This is for at least four reasons. Firstly, vicious repression, which in Xinjiang’s case has reached Orwellian levels, does not create “stability” which is the stated aim. Ultimately it is pushing China towards revolutionary explosions and sections of the CCP hierarchy fear this. Hong Kong’s mass democracy protests in 2019 gave a foretaste, on a local scale, of where China could be heading. Secondly, this gives Biden and other Western rulers ammunition with which to sway global public opinion and hide their Cold War strategies against China behind a narrative of “human rights” and “democracy”.
Thirdly, the tyranny of Xi’s regime has taken on a different character even compared with the past, because it is also directed internally into monitoring and policing the CCP elite. Cai Xia, a former professor at the CCP’s prestigious Central Party School (the incubator for future top officials), says China under Xi has entered an “exquisite totalitarian era” that has surpassed the totalitarianism of Mao and even Hitler. “The use of advanced technology. Strict surveillance enabled by big data. He can precisely monitor everyone. He can put you under 24/7 close surveillance,” she told Radio Free Asia (October 5, 2020).
Cai, who defected to the US in 2020, is close to some of the CCP’s princelings – China’s “red nobility” – which forms the core of the capitalist class. This layer initially supported Xi, himself a princeling, but has become increasingly disaffected. Cai claims that Xi’s ruling faction, called the “Zhejiang faction” after the eastern province where many of its members built their careers, enjoys hard-core support from only around ten percent of the CCP’s officialdom at middle and higher level. The majority are unwilling to openly oppose Xi at this stage but their “support” is passive she says. While her account of the internal balance of forces may be exaggerated for factional purposes, other important developments confirm the existence of widespread but muted – we could even say “passive aggressive” – dissent at various levels of the party-state.
The clearest expression of this is the increasingly open power struggle between Xi and Li Keqiang, the premier. State media, controlled by Xi’s faction, have even censored the premier’s speeches – something unseen since the Cultural Revolution of the 1960s. Since taking office alongside Xi in 2012, Li has kept a low profile. But in the past year he has become the mouthpiece of internal CCP dissent, dropping a number of media ‘bombshells’ that constitute indirect criticism of Xi’s policies. This was the case at the end of last year’s National People’s Congress in May when Li announced to the media that 600 million Chinese, 43 percent of the population, earned no more than 150 US dollars per month. This was a reality check and a sideswipe at the overblown poverty eradication campaign that bears Xi’s official stamp.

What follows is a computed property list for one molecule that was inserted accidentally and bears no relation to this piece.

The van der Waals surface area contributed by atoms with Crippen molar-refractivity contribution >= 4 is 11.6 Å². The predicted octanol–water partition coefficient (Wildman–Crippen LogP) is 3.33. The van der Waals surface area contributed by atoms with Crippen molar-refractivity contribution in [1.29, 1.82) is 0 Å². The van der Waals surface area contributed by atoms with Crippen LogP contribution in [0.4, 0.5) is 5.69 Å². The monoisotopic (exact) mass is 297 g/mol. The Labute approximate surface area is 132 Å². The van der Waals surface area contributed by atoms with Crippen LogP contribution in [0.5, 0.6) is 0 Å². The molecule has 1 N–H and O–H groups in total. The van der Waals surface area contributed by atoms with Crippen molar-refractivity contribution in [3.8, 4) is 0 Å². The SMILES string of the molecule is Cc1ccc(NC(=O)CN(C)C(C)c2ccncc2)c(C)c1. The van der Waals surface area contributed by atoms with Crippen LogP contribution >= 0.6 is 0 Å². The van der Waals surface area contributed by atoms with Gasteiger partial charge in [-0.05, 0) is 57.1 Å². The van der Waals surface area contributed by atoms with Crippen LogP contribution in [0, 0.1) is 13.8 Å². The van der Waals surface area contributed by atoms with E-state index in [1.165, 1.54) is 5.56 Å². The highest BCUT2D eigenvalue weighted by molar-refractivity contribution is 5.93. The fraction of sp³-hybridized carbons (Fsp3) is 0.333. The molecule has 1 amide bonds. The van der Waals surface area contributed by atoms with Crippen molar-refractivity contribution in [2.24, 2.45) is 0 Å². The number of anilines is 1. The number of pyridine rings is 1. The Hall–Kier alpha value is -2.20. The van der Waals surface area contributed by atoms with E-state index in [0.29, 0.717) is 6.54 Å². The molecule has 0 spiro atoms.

Cai Xia’s testimony is revealing. “Other than Xi’s clan, we all know we cannot keep going like this,” she told RFA. Despite his growing unpopularity, Cai acknowledges that Xi Jinping cannot be removed by “normal” means. “Maybe an emergency of some sort or an unexpected accident could trigger explosive changes,” is her conclusion.
A fourth cause of ferment is that Xi’s extreme police state measures have the effect of incapacitating the regime’s ability to predict and deal with new crises. This was shown with devastating worldwide repercussions when the coronavirus outbreak began in Wuhan. Despite a subsequent cover up, the truth is that during the crucial weeks leading up to January 20, 2020, Xi’s regime was blindsided by the party-state’s obsession with secrecy and the actions of its security apparatus, which with brutal efficiency stamped on every attempt to sound the alarm.
China’s system is “superior”
Only the tragicomic pandemic responses of Western governments under the pressure of big business allowed Xi to shift attention and partially recover from the Wuhan episode. Wuhan was not an isolated example of government paralysis in the face of sudden crises. The eruption of million-plus demonstrations in Hong Kong beginning in June 2019, and the first trade war attacks of Trump’s administration a year earlier, are two developments that were unforeseen by Xi’s regime and were initially met with stunned inaction.
A key theme of CCP propaganda is the “superiority” of China’s (totalitarian) political system as compared to “Western-style democracy”. This is shown by the “victories” over Covid-19, China’s economic rebound in 2020, and the eradication of poverty, it claims. Similarly, China’s “vaccine diplomacy”, shipping vast quantities of Chinese made vaccines to poorer countries, is used to upstage and shame the callous stance of Western imperialism. Clearly, the deep crisis of bourgeois democracy everywhere but especially in the US, with the emergence of an unstable and authoritarian figure like Trump, has gifted CCP propaganda.